Now that the coronavirus is a “known” problem, you probably won‘t be reimbursed if you cancel your trip because of it
Two large travel insurers recently announced that they’ll no longer be reimbursing travellers who need to cancel flights because of the coronavirus.
Until recently, Manulife and TuGo provided reimbursements to those with cancellation coverage if the government, for reasons related to the coronovirus, issued an advisory about non-essential travel to their destination.
The reason for the change in policy is that cancellation insurance is intended to apply to cancellations due to unforeseeable events such as illness or death, but COVID-19 is now a “known circumstance” and, the insurers argue, travellers should no longer expect a reimbursement if they knew the risks but decided to buy a plane ticket anyway.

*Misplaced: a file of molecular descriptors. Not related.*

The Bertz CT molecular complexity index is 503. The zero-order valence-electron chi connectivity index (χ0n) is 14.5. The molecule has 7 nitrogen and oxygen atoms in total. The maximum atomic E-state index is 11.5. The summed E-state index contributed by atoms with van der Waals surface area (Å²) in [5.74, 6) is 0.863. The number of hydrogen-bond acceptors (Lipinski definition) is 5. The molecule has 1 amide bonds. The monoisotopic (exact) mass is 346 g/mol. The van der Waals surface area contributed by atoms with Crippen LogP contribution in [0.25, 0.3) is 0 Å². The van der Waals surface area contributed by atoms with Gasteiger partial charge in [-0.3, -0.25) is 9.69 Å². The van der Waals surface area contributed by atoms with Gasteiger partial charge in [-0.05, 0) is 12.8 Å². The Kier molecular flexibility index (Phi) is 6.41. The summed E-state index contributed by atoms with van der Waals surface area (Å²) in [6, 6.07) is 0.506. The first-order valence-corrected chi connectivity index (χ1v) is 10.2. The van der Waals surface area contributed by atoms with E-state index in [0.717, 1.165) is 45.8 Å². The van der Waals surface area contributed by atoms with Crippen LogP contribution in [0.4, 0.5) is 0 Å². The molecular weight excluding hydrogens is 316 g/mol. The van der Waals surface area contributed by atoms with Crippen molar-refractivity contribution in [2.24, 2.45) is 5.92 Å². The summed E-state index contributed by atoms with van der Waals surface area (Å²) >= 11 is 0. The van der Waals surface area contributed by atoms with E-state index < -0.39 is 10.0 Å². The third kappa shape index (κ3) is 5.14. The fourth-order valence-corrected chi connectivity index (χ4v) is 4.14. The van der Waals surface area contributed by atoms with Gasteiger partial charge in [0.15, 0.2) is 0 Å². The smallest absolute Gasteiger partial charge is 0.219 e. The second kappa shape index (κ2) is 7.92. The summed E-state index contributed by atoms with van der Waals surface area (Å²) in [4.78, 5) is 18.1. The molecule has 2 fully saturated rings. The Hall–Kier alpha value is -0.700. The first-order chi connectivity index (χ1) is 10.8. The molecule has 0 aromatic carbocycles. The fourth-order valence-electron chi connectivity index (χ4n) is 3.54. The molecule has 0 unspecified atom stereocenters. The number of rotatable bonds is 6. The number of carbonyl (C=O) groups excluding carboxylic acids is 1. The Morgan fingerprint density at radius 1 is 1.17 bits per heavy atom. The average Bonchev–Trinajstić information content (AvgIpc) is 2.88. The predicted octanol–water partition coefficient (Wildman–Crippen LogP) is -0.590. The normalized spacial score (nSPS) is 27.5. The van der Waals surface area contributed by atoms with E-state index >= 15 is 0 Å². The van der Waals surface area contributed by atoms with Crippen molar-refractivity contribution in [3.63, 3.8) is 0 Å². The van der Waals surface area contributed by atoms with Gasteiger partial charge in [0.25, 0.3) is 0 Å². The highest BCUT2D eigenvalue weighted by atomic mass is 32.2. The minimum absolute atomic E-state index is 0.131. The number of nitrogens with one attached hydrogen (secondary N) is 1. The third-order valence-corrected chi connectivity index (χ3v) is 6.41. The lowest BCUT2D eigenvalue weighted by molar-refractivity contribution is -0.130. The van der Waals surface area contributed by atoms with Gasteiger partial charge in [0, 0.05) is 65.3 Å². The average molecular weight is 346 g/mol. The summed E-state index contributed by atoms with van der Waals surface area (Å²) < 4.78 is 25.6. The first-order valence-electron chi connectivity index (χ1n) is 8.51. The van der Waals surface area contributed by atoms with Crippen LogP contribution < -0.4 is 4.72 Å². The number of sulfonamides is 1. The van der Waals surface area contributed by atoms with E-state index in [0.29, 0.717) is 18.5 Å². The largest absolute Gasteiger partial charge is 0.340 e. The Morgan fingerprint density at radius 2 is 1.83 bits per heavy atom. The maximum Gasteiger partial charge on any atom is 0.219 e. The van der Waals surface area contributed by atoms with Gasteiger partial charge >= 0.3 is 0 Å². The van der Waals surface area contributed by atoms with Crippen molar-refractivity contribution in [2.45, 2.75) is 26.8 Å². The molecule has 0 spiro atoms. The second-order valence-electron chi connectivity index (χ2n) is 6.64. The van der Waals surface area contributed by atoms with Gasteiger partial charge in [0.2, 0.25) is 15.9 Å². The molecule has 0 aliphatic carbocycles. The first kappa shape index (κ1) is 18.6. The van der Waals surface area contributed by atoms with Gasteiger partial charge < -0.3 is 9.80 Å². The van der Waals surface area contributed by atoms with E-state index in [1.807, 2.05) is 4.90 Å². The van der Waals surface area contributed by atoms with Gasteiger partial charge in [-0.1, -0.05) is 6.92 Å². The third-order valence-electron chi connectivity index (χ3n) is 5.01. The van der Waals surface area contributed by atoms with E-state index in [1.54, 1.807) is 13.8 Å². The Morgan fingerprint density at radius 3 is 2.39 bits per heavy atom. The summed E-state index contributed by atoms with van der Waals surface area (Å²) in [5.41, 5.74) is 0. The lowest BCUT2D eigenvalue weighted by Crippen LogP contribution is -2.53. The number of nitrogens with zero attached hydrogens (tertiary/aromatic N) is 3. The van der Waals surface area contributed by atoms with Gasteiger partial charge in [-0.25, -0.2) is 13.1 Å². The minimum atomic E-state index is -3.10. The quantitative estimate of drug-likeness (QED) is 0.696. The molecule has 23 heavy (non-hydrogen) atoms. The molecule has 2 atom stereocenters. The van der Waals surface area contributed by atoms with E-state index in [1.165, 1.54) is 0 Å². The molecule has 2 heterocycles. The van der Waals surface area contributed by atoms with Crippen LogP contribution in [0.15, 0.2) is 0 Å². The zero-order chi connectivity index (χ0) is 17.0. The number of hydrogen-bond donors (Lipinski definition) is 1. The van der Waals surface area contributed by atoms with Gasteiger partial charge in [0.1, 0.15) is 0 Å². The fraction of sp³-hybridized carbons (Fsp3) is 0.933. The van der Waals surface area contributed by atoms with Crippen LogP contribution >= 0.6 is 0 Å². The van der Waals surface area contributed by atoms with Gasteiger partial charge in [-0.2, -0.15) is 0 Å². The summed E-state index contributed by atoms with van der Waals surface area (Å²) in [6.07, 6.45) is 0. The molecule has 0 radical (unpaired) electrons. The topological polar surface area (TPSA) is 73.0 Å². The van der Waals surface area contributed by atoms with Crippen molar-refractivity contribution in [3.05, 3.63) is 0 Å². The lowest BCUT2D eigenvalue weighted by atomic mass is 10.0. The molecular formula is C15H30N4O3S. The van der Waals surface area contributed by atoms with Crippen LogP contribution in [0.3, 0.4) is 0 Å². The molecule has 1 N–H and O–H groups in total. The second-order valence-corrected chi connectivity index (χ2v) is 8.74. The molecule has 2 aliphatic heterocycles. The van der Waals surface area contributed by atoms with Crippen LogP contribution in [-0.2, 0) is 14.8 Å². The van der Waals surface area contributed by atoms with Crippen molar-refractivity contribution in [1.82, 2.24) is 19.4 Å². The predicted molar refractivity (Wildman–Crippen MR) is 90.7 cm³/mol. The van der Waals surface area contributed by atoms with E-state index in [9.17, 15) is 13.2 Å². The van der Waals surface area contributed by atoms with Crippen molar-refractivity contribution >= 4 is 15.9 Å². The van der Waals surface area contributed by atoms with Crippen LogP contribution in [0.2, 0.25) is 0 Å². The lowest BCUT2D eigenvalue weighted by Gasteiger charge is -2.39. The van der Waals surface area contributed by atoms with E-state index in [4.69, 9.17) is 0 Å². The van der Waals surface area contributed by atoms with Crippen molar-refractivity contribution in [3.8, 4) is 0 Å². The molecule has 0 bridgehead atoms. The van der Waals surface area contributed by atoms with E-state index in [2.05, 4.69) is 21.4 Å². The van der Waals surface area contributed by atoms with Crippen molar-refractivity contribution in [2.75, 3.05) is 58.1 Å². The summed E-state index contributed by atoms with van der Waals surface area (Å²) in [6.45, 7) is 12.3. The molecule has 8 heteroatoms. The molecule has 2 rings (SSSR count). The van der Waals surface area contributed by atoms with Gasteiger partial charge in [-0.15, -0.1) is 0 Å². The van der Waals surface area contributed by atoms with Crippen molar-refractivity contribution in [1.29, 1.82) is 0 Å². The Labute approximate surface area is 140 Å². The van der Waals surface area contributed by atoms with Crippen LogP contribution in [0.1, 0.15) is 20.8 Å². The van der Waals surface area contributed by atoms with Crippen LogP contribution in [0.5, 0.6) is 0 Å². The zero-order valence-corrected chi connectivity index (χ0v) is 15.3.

Those who signed up for Manulife’s more expensive “Cancel for Any Reason” coverage still be able to get a reimbursement of up to 75% should they cancel their trip.
Because travel insure providers stand to lose millions from cancellation reimbursements, it’s possible and even likely (given that the World Health Organization declared the coronavirus outbreak a pandemic on March 11) that more insurers will change their cancellation policies.
“Everyone’s got these sort of loss-ratios they work on and they all got thrown out the window with this,” travel insurance broker Martin Firestone told CBC News.
While travel insurers have become more strict, airlines like Air Canada, WestJet, and Air Transat have been more accommodating to last minute requests. Those who purchase Air Canada or Air Transat plane tickets between March 4 and 31 for a trip over the next 12 months will be able to rebook their flight free of charge. Those with WestJet tickets purchased between March 3 and 17 will be able to do the same if the flight is before June 24.